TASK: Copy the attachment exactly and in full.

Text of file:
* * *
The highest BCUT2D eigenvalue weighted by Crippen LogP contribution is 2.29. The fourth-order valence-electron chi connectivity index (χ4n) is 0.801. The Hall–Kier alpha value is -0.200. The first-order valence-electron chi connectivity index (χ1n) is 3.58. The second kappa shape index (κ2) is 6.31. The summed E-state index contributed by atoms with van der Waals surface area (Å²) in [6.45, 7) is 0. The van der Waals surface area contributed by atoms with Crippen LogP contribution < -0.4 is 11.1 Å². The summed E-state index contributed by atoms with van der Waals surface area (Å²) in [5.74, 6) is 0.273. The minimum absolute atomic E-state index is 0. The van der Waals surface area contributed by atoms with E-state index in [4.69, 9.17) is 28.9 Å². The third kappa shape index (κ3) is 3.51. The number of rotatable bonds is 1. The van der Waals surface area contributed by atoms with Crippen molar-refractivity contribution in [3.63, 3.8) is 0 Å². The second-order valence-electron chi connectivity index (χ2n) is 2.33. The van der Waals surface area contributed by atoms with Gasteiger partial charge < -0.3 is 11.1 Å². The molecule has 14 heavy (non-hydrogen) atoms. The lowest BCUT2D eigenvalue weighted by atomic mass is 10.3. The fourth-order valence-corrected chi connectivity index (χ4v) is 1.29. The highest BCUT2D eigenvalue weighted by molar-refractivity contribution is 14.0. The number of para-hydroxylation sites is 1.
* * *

The highest BCUT2D eigenvalue weighted by Crippen LogP contribution is 2.29. The fourth-order valence-electron chi connectivity index (χ4n) is 0.801. The Hall–Kier alpha value is -0.200. The first-order valence-electron chi connectivity index (χ1n) is 3.58. The second kappa shape index (κ2) is 6.31. The summed E-state index contributed by atoms with van der Waals surface area (Å²) in [6.45, 7) is 0. The van der Waals surface area contributed by atoms with Crippen LogP contribution < -0.4 is 11.1 Å². The summed E-state index contributed by atoms with van der Waals surface area (Å²) in [5.74, 6) is 0.273. The minimum absolute atomic E-state index is 0. The van der Waals surface area contributed by atoms with E-state index in [4.69, 9.17) is 28.9 Å². The third kappa shape index (κ3) is 3.51. The number of rotatable bonds is 1. The van der Waals surface area contributed by atoms with Crippen molar-refractivity contribution in [3.63, 3.8) is 0 Å². The second-order valence-electron chi connectivity index (χ2n) is 2.33. The van der Waals surface area contributed by atoms with Gasteiger partial charge < -0.3 is 11.1 Å². The molecule has 14 heavy (non-hydrogen) atoms. The lowest BCUT2D eigenvalue weighted by atomic mass is 10.3. The fourth-order valence-corrected chi connectivity index (χ4v) is 1.29. The highest BCUT2D eigenvalue weighted by molar-refractivity contribution is 14.0. The number of para-hydroxylation sites is 1.